I answered and talked to a relatively young woman with a very pretty accent for about 15 minutes. I can do exactly what she needs and would be good at it. She, in turn, does work I find interesting and valuable, though I haven’t worked in that area and could learn a lot from her. We traded information and I found it was easier and easier to be upbeat and positive about past projects and future prospects.

“The problem,” I told Friend after going to her house and fetching her for dinner, “is that she wants to nail something down pretty soon. And this would be my safety job - I don’t want to commit to another post-doc when there’s a chance of getting something at a higher level. But I did like her. And I would be good at the job.”

I came home with a clean car (it had remained salty and gross from my trip to the frozen north) and full gas tank. I was full from dinner and had leftovers in a container. Friend is on my couch with Chienne so I’m not alone with my sense of publishing failure. And I got an email from PrettyAccent. She reviewed the rest of my references and would like me to work for her. She listed various reasons I should do so and attached papers she’s written. And she pushed for a visit and answer by early March.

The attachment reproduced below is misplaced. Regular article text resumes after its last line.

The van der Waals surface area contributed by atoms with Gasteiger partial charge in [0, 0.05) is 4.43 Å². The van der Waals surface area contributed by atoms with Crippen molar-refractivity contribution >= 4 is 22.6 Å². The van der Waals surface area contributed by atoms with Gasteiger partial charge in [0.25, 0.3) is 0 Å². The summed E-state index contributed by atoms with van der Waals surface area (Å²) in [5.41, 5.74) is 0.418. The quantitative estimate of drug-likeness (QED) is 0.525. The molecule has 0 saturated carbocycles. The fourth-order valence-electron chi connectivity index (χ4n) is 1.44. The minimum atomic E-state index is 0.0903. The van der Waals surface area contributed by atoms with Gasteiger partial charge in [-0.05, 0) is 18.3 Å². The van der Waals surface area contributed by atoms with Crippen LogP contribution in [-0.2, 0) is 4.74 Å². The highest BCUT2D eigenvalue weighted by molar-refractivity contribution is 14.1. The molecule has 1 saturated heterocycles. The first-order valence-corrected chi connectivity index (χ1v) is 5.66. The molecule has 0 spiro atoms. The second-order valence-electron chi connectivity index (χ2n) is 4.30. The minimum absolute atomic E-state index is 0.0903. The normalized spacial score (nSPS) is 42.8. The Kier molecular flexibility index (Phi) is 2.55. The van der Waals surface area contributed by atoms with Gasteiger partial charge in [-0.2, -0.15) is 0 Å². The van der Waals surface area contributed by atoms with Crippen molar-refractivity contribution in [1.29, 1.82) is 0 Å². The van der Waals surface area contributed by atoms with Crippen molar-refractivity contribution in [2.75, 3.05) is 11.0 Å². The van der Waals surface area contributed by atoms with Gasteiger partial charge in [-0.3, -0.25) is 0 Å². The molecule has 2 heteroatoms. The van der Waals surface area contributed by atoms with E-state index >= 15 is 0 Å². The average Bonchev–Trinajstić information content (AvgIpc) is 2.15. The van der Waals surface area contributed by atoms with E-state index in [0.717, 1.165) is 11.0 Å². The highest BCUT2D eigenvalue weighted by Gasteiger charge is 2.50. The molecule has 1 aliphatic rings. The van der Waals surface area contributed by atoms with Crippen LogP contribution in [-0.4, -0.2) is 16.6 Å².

The visit I can do happily. It’s the answer that I’m not sure about. But given that journals seem pretty sure about telling me no, perhaps another post-doc would serve me well. I’ll keep you updated.

9 comments:

Dr. Brazen Hussy said...

Sorry about the journal. I will share my beribboned booze with you.

post-doc said...

Thank you. I've had a good amount of non-beribboned booze tonight already.

Just as a bonus - and something that explains a lot - I have a story. There is an eclipse tonight. So Chienne and I went out front to find the moon to see if it was hidden behind clouds. It wasn't - it was glowing beautifully in a mostly clear sky. I went out front again to see the beginnings of the penumbral shadow and told Friend she should too.